Friend,

For a moment,  my love for you

Was no more, for I was not;

For a moment,  even you were not;

For a moment,  what remained

Was love without an owner,

Without a source, without an object.

For a moment, what remained

Was all that really is,

For a moment.

 

My friend, when this had passed,

I felt the touch of your hand

And we were smiling

In a still, warm day.

 

Murshida 1

Years ago, I had a magical affair with a young woman who was into the sufi traditions.  In those traditions, a murshid is a teacher.  I think i coined the term murshida, to refer to a female teacher.  Maybe it is for real.  She certainly was…is.  I composed my Murshida poems over a period of some time, after our relationship changed form.  I will feed them into this blog a bit at a time.  I felt they needed a place other than a notebook on a shelf.   Murshida 1

Happy Valentines

Here’s one for the old love feast!!!!     Happy Valentines.2doc

April’s Bottom…Das Lied von der Po

Back in May, 2012 I posted an early version of my celebration:  April’s Bottom.  I thought it time to revisit, so, here is the updated edition.

April’s bottom was first noticed when she was but four years of age.  People said…my, what a sweet bottom!  Her parents became quite disturbed.  She was, after all, forever running around naked in the back yard, and sometimes in the front, as well.  It was very hot that year, but that wasn’t the real reason she was naked.  At that age, and most regrettably not later, she just loved to doff textiles at the first opportunity.  Her parents had to admit, reluctantly, that she did have a wonderful bottom.  You could hear them muttering:  what are we going to do about April’s bottom?

By the time she was eight, she was affecting traffic flow, wherever she went.  Her parents were urged, for the sake of the safety of others, to dress her in loose, baggy clothing.  Her posterior was simply too compelling.  They did try, they truly did, but every time the wind blew from behind, the cars would begin to swerve.

Coffee shops and April!  When she turned twelve, old men were seen to mop their brows in Starbucks.  Relationships foundered as all parties were otherwise smitten.  University divinity students found a new faith in the Creator.  At this time, the problem, if one sees it as such, was much aggravated by fashion, particularly the fashion of jeans.  They were low slung, and every time April crouched down, or sat, the back of the jeans would slide down.  Coffee cups all around froze on their way to mouths.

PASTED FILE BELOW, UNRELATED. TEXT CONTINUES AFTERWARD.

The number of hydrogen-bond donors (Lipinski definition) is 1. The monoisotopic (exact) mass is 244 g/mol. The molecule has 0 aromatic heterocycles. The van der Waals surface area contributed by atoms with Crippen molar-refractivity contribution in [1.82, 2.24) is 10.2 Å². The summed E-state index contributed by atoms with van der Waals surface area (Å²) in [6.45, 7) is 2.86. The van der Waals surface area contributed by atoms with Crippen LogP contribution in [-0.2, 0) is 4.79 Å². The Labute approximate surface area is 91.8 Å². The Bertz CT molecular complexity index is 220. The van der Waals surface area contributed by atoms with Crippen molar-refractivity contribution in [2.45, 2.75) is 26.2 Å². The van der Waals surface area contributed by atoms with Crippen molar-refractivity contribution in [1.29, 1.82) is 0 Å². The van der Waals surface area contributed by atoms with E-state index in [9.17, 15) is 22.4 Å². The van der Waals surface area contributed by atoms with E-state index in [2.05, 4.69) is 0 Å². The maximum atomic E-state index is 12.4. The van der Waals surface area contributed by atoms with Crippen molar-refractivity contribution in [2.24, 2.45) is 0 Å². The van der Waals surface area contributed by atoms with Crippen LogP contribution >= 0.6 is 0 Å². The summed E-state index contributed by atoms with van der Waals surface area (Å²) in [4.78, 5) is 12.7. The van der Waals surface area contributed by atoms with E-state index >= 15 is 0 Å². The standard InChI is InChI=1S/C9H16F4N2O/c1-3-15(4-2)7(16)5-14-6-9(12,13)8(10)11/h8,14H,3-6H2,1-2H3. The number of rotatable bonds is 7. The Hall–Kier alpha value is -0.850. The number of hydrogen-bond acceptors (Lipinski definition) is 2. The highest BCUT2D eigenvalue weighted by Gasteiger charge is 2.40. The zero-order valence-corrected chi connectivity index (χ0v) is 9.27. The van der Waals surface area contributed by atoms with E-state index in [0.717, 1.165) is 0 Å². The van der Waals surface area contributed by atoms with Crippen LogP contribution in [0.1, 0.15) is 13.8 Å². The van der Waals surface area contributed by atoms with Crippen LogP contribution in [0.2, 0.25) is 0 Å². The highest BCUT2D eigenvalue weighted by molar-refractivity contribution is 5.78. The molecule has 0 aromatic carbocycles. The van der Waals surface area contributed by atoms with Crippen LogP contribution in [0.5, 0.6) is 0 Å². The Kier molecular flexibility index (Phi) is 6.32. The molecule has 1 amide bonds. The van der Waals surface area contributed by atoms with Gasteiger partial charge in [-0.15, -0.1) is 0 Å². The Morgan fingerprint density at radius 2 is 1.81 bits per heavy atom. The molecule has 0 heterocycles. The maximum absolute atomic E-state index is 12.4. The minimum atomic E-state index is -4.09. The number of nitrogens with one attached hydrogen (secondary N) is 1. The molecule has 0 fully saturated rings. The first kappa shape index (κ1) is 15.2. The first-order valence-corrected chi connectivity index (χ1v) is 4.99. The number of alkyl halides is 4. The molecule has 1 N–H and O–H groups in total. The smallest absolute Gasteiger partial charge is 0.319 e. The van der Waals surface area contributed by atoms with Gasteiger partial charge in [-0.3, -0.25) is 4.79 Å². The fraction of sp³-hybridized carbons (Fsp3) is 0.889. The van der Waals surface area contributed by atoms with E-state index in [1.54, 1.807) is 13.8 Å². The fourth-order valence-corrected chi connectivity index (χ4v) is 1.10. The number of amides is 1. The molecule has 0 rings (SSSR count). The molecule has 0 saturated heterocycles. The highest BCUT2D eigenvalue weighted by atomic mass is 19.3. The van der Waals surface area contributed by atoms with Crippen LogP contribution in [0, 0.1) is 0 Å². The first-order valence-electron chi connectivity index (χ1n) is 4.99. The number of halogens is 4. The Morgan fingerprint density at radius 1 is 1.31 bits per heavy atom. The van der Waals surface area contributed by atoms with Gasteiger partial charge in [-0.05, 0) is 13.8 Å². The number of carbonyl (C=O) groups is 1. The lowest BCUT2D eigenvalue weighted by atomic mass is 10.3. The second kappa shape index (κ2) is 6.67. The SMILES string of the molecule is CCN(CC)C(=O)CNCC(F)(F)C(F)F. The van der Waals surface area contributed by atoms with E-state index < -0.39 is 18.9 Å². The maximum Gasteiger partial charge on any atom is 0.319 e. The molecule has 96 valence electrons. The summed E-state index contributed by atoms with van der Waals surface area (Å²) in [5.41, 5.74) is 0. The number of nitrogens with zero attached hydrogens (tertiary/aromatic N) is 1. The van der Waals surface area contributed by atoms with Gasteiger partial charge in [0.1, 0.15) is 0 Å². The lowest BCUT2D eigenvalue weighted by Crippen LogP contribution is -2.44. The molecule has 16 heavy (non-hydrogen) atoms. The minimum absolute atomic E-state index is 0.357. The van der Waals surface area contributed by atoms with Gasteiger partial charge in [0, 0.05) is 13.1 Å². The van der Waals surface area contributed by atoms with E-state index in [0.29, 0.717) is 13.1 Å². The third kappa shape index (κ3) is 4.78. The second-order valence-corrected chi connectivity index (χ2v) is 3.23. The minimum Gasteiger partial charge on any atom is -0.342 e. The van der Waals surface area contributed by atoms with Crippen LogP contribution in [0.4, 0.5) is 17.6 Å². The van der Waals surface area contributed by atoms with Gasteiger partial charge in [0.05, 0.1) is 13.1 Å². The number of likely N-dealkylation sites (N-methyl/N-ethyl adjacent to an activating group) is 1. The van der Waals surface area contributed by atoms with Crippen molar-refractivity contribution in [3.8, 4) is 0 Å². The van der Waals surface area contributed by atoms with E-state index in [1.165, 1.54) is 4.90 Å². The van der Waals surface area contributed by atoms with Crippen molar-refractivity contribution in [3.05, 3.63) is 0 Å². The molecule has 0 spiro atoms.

Seeing this, her proud though despairing parents were heard to tell her to pay attention ‘or else…’  And with that ‘or else’, heads turned, as the nearby patrons were galvanized by deep feelings of profound ambiguity, as they, on the one hand found their self-righteousness aroused, and on the other hand, blushed with guilt in their secret delight in the vision of a however brief return to less enlightened times, and more manual ways of posterior persuasion.

Of such ways, I am both pleased, and curiously reluctant to say, April remains innocent.

But, all that was nothing compared to when she was in her teens.  By this time, creation had already completed what many considered to be its masterwork.  One glimpse was enough to put paid to anyone’s sense of equilibrium, peace, order, even good government.  April’s bottom was now a force of nature, a source of disarray and delighted confusion, a divine agency of chaos.

As for April, she was used by this time, to people staring at her behind.  She would walk down the street and surreptitiously look at reflections in windows, and she would see people looking, and smile, gently.  It is a tribute to her generosity of personality that she became neither arrogant, nor overly shy, but recognized that the sight of her bottom was to many a truly blessed assurance that the universe was, indeed, a place of grace and hope.

She therefore always dressed so that her gluteal loveliness was clearly available, but not thrust callowly into one’s face (although, in this case, few would have objected to that!).  For ever and ever, she would hear the whispers she first heard in playschool:  my, what a sweet bottom!